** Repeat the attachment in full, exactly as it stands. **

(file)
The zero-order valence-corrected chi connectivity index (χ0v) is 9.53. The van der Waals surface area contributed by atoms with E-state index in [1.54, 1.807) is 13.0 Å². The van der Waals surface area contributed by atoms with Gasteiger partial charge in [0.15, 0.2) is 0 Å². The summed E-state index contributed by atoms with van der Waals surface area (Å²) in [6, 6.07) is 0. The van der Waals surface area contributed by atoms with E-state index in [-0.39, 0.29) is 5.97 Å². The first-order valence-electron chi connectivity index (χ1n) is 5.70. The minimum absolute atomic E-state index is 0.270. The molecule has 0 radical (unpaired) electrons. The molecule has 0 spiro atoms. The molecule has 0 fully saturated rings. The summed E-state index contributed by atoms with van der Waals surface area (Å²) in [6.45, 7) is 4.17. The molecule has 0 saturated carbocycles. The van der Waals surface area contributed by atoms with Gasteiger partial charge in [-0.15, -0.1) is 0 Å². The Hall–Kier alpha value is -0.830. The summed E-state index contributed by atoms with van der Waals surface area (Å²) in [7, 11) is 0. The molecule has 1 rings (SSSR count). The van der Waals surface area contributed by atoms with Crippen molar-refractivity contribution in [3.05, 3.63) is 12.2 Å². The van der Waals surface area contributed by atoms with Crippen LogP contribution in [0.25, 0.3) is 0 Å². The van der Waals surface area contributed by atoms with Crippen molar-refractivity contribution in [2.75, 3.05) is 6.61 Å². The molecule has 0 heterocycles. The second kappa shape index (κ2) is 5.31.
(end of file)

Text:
The zero-order valence-corrected chi connectivity index (χ0v) is 9.53. The van der Waals surface area contributed by atoms with E-state index in [1.54, 1.807) is 13.0 Å². The van der Waals surface area contributed by atoms with Gasteiger partial charge in [0.15, 0.2) is 0 Å². The summed E-state index contributed by atoms with van der Waals surface area (Å²) in [6, 6.07) is 0. The van der Waals surface area contributed by atoms with E-state index in [-0.39, 0.29) is 5.97 Å². The first-order valence-electron chi connectivity index (χ1n) is 5.70. The minimum absolute atomic E-state index is 0.270. The molecule has 0 radical (unpaired) electrons. The molecule has 0 spiro atoms. The molecule has 0 fully saturated rings. The summed E-state index contributed by atoms with van der Waals surface area (Å²) in [6.45, 7) is 4.17. The molecule has 0 saturated carbocycles. The van der Waals surface area contributed by atoms with Gasteiger partial charge in [-0.15, -0.1) is 0 Å². The Hall–Kier alpha value is -0.830. The summed E-state index contributed by atoms with van der Waals surface area (Å²) in [7, 11) is 0. The molecule has 1 rings (SSSR count). The van der Waals surface area contributed by atoms with Crippen molar-refractivity contribution in [3.05, 3.63) is 12.2 Å². The van der Waals surface area contributed by atoms with Crippen LogP contribution in [0.25, 0.3) is 0 Å². The van der Waals surface area contributed by atoms with Crippen molar-refractivity contribution in [2.75, 3.05) is 6.61 Å². The molecule has 0 heterocycles. The second kappa shape index (κ2) is 5.31.